3

Tradition/cultural heritage, popular support, apolitical head of state, representation

Tradition/cultural heritage

Monarchs have been players for power on the Scandinavian Peninsula since before the countries there were even known by their present day names. The first Swedish king in a consecutive regnal succession — Erik the Victorious — did not even have a unified Sweden to rule over; the nation was divided into several lands. The modern Sweden was formed in the Early Vasa Era, from 1523 to 1611.

So one could say Sweden had its kings before before its kings had Sweden. Sweden was born a monarchy and has remained so since then.

Popular support

The Swedish royal family enjoys popular support. And although support for the family as a whole has been veining in later years, the heir apparent — crown princess Victoria — earns the highest popular support of any public figure among Swedes.

There is a republican movement, seeking to abolish the Swedish monarchy, but even they give a vote of confidence to Victoria.

enter image description here

Crown princess Victoria enjoys the highest popular support among Swedes

Apolitical head of state

The monarch is also the head of state, and seeing that the process by which the monarch is appointed is apolitical, so is the head of state. Having an apolitical head of state makes it easy to avoid all the baggage that political allegiances and grievances bring. And it also makes it easy for the monarch and their family to represent Sweden.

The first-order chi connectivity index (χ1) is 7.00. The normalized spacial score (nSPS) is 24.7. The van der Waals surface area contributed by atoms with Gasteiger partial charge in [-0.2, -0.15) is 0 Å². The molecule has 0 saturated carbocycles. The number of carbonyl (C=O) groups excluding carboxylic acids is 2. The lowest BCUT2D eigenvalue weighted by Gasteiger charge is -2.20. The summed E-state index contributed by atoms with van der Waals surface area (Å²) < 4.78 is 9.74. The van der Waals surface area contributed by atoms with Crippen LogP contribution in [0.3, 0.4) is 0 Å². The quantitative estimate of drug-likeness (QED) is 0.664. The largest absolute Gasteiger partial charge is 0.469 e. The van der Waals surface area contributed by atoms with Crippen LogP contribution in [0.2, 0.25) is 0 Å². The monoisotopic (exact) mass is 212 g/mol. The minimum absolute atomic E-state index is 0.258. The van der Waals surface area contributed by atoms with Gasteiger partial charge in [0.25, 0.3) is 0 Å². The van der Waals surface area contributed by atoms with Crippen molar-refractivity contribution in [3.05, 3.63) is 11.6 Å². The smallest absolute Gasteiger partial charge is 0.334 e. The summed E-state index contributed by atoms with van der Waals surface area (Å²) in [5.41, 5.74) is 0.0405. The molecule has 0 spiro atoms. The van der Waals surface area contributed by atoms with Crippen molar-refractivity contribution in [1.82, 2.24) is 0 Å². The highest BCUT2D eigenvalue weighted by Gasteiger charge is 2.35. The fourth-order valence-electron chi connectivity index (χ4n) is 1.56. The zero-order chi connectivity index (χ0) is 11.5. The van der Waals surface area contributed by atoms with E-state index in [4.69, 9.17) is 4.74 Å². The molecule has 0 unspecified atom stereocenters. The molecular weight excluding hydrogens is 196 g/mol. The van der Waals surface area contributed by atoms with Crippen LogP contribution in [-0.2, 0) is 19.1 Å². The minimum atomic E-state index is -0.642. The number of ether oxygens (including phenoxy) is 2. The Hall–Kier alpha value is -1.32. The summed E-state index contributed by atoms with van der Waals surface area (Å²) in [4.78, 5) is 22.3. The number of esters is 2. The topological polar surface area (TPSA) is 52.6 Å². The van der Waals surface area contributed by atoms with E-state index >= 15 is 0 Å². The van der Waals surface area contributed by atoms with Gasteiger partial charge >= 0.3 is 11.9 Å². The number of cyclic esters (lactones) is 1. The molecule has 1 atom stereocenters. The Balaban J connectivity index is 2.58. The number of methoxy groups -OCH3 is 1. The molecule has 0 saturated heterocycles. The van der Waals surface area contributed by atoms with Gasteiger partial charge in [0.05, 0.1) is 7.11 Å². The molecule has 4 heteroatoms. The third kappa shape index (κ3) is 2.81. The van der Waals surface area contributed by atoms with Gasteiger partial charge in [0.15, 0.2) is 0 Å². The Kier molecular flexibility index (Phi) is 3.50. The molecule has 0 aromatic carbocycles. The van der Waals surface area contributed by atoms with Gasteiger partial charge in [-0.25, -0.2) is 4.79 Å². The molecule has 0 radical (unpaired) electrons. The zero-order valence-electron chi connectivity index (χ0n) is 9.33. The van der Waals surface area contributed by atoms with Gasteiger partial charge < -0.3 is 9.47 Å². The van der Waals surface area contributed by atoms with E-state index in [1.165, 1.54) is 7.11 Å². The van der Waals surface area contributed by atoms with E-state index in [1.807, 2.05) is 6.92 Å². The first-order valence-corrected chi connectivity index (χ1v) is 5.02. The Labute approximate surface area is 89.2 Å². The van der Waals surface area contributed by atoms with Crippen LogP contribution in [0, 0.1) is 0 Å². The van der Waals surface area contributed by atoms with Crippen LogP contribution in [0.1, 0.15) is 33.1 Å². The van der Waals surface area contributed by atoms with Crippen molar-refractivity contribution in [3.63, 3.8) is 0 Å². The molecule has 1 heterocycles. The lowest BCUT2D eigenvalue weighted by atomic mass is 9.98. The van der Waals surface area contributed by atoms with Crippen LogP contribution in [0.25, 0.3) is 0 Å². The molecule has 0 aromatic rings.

Representation

Monarchs make for effective national representatives. Internationally, kings, queens, princesses and princes make for lots of Ooh's and Aah's. Although the concept of the sovereign monarch is terribly outdated in a majority of the world, royalty still elicit awe and wonder. As much people want to consider themselves enlightened and above the old nonsense of giving respect to a title and inherited standing... we are still charmed by the notion.

No downsides

The downsides of letting the head of state be an inherited office are wholly a matter of principle and not something that negatively affects the Swedish democracy.

In summary

Sweden has no downsides to having a monarch, and the positive aspects of it are tangible. There are some that are opinionating that Sweden should — for the sake of the democratic principle — abolish the monarchy. But practically speaking, the upsides of keeping it are good enough to warrant this exception.

  • No downsides? For the first 500 years or so, the kings didn't inherit their position but were elected. – hensti Jan 6 at 2:12

Your Answer

By clicking “Post Your Answer”, you agree to our terms of service, privacy policy and cookie policy

Not the answer you're looking for? Browse other questions tagged or ask your own question.